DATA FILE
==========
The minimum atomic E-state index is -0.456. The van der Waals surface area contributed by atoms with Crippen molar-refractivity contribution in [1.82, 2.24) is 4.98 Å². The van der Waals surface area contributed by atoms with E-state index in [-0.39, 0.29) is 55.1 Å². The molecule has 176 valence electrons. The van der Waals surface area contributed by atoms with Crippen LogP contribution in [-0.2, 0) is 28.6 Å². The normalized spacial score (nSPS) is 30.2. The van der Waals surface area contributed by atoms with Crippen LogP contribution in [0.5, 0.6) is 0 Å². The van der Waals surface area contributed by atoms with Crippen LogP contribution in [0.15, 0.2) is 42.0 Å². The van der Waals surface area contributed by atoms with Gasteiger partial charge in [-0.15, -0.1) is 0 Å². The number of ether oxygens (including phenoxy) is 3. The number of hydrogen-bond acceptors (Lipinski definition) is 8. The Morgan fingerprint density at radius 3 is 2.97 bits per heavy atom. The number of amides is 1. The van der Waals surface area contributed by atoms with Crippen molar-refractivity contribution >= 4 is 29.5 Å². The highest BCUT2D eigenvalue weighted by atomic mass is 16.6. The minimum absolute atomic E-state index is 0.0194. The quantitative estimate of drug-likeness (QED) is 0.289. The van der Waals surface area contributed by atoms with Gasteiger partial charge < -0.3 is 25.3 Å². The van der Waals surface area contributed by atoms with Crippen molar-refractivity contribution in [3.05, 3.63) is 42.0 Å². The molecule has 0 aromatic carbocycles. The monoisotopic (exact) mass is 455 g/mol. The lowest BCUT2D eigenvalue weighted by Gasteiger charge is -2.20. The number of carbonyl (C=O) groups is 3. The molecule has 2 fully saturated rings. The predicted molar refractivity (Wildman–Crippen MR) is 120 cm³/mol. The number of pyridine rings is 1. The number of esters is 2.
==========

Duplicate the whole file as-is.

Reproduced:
The minimum atomic E-state index is -0.456. The van der Waals surface area contributed by atoms with Crippen molar-refractivity contribution in [1.82, 2.24) is 4.98 Å². The van der Waals surface area contributed by atoms with E-state index in [-0.39, 0.29) is 55.1 Å². The molecule has 176 valence electrons. The van der Waals surface area contributed by atoms with Crippen LogP contribution in [-0.2, 0) is 28.6 Å². The normalized spacial score (nSPS) is 30.2. The van der Waals surface area contributed by atoms with Crippen LogP contribution in [0.5, 0.6) is 0 Å². The van der Waals surface area contributed by atoms with Crippen LogP contribution in [0.15, 0.2) is 42.0 Å². The van der Waals surface area contributed by atoms with Gasteiger partial charge in [-0.15, -0.1) is 0 Å². The number of ether oxygens (including phenoxy) is 3. The number of hydrogen-bond acceptors (Lipinski definition) is 8. The Morgan fingerprint density at radius 3 is 2.97 bits per heavy atom. The number of amides is 1. The van der Waals surface area contributed by atoms with Crippen molar-refractivity contribution >= 4 is 29.5 Å². The highest BCUT2D eigenvalue weighted by atomic mass is 16.6. The minimum absolute atomic E-state index is 0.0194. The quantitative estimate of drug-likeness (QED) is 0.289. The van der Waals surface area contributed by atoms with Gasteiger partial charge < -0.3 is 25.3 Å². The van der Waals surface area contributed by atoms with Crippen molar-refractivity contribution in [3.05, 3.63) is 42.0 Å². The molecule has 0 aromatic carbocycles. The monoisotopic (exact) mass is 455 g/mol. The lowest BCUT2D eigenvalue weighted by Gasteiger charge is -2.20. The number of carbonyl (C=O) groups is 3. The molecule has 2 fully saturated rings. The predicted molar refractivity (Wildman–Crippen MR) is 120 cm³/mol. The number of pyridine rings is 1. The number of esters is 2.